I am not an artist, but I recently discovered a way to explore painting and accomplish a project I am not afraid to display. The popularity of social painting is increasing as a way to get together with friends, have a good time, and come away with something uniquely yours.

Our church hosted several painting parties recently as missions offering fund-raisers and outreach events. Men and women, teenagers to senior citizens, novice to experienced artists gathered together to pray, paint, and fellowship. We invited unchurched friends, family, and co-workers to join the fun and demonstrated Christ to them.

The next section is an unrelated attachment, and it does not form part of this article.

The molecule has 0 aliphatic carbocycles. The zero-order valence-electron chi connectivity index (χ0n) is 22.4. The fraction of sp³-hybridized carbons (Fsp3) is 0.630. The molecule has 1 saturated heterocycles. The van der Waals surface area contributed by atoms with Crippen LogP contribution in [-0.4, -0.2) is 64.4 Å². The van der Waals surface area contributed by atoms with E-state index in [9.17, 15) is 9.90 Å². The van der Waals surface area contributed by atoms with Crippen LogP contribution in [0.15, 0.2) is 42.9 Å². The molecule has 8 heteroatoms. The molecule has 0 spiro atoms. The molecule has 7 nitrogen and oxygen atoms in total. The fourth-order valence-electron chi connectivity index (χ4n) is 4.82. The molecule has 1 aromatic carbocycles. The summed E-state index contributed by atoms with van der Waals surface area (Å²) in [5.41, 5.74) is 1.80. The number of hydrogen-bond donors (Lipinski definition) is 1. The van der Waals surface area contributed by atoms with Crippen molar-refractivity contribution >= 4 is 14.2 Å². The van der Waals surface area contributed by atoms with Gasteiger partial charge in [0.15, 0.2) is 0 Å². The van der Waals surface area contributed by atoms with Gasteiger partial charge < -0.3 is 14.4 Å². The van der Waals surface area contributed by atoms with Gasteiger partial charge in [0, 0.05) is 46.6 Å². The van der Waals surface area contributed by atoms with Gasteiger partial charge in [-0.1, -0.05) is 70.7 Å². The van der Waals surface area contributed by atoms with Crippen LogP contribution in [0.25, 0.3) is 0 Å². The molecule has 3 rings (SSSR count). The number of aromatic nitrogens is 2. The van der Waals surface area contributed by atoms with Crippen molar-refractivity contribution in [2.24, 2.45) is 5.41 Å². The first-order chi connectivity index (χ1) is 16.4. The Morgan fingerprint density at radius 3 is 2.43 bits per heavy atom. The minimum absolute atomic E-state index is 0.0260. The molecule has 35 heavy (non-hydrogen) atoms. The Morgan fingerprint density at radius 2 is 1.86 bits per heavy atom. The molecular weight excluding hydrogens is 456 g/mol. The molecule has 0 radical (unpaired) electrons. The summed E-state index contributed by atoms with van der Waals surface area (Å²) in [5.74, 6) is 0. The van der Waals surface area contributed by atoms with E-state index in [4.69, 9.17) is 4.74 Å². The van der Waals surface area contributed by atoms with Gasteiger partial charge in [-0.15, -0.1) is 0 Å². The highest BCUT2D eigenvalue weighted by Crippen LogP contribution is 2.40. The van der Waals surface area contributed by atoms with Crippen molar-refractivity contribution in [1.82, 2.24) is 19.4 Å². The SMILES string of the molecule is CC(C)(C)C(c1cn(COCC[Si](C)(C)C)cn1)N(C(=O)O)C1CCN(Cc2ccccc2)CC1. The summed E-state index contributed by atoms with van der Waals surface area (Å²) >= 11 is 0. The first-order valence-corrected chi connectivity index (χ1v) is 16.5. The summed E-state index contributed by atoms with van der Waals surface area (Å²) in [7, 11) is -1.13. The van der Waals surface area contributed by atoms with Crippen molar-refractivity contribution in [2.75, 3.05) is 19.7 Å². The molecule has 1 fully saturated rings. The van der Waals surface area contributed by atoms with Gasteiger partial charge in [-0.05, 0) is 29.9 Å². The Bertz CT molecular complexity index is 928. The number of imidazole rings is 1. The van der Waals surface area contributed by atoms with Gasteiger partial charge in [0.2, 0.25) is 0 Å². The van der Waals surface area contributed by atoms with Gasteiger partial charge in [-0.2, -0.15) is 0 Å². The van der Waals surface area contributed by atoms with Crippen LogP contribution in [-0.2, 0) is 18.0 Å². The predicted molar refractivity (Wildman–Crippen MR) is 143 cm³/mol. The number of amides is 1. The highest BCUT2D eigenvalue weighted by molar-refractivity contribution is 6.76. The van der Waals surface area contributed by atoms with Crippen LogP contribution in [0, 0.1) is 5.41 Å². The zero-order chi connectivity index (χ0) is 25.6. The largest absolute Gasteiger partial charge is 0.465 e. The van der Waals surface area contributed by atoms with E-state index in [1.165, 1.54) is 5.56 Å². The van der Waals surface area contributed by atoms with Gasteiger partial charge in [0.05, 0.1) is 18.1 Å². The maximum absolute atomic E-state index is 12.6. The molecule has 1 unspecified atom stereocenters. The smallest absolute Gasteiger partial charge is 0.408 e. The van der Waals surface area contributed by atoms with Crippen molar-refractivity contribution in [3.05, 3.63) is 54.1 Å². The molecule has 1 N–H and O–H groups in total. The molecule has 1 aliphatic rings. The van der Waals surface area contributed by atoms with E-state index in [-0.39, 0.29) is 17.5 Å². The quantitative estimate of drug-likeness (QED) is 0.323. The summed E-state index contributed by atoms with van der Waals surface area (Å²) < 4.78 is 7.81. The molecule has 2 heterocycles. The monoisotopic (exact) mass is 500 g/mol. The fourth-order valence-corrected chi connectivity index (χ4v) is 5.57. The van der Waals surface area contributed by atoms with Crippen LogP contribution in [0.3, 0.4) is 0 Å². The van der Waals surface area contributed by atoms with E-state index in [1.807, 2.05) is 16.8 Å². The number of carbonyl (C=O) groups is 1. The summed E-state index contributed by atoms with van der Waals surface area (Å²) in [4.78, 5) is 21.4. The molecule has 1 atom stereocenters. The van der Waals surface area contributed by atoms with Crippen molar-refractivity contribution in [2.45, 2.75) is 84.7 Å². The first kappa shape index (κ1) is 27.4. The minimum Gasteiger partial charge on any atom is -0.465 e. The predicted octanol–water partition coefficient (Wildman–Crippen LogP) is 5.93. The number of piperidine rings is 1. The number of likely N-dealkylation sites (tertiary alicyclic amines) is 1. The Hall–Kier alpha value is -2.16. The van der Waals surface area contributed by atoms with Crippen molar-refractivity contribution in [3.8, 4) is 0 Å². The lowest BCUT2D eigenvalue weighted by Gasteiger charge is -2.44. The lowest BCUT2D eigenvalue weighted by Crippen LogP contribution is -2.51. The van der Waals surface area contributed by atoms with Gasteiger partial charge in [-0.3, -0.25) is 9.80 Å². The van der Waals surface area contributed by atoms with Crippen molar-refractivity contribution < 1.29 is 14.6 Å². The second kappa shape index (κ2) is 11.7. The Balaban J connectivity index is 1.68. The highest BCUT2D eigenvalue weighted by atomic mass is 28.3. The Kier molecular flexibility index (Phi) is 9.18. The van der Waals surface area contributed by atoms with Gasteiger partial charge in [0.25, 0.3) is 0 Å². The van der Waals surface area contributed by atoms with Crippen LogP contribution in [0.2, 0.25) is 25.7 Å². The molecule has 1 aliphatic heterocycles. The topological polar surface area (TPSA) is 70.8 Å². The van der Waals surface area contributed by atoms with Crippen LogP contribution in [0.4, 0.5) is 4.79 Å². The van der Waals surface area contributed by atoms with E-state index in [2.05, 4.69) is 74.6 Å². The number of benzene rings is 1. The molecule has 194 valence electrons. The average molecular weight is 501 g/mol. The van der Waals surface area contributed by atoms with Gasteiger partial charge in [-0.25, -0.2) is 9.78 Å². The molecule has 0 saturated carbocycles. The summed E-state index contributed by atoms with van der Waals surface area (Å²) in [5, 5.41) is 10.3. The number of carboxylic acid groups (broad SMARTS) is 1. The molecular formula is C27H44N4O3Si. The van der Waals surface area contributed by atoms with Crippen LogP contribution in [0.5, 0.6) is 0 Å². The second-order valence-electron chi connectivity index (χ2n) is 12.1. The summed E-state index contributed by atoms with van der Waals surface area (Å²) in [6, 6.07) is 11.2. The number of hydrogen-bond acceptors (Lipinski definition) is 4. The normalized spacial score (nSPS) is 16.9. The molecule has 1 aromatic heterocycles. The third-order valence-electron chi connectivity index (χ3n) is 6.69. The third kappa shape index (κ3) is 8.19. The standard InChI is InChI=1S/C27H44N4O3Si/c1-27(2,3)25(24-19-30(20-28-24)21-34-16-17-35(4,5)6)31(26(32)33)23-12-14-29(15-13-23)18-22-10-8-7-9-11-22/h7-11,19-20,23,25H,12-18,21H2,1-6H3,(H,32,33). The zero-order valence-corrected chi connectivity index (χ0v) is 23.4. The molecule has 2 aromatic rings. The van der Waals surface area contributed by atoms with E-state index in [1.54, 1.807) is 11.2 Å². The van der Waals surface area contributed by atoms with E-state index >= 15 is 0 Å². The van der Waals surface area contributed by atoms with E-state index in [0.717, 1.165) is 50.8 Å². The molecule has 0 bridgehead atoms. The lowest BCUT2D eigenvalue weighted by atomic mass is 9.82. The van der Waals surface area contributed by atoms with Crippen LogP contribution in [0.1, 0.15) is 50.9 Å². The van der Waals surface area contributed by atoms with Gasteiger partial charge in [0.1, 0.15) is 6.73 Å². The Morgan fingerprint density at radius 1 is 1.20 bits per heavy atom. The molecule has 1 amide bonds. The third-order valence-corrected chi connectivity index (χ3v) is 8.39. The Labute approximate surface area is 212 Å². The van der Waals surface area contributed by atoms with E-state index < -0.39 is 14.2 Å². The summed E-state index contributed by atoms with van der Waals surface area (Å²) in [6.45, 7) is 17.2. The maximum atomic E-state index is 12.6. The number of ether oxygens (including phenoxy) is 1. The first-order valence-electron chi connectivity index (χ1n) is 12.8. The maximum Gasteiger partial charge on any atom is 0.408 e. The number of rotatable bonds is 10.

Search your area for social painting venues that offer group classes or order kits online and plan your own party. Then grab a friend, some canvases, acrylic paint, and brushes and paint for the love of Christ together.

Lynn Durham is a Kentucky pastor’s wife with a heart for teaching women how to increase their faith.

WMU in the New Year

The summer season is quickly coming to a close. Before you know it, it will be time to start the new church year. What are you as a leader doing to prepare for the new year in WMU?

If you have not considered attending training in your state, then you should definitely look into it.

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Simple Hospitality

Bill and Betty were a sweet couple in our church. Several years ago, Betty and I were involved in a mentoring group where she was my mentor.

Our times together were encouraging. Yet they were nothing elaborate. Betty just simply invited me into her home for conversation each week. We shared coffee and some of Bill’s fabulous desserts. He was quite the cook!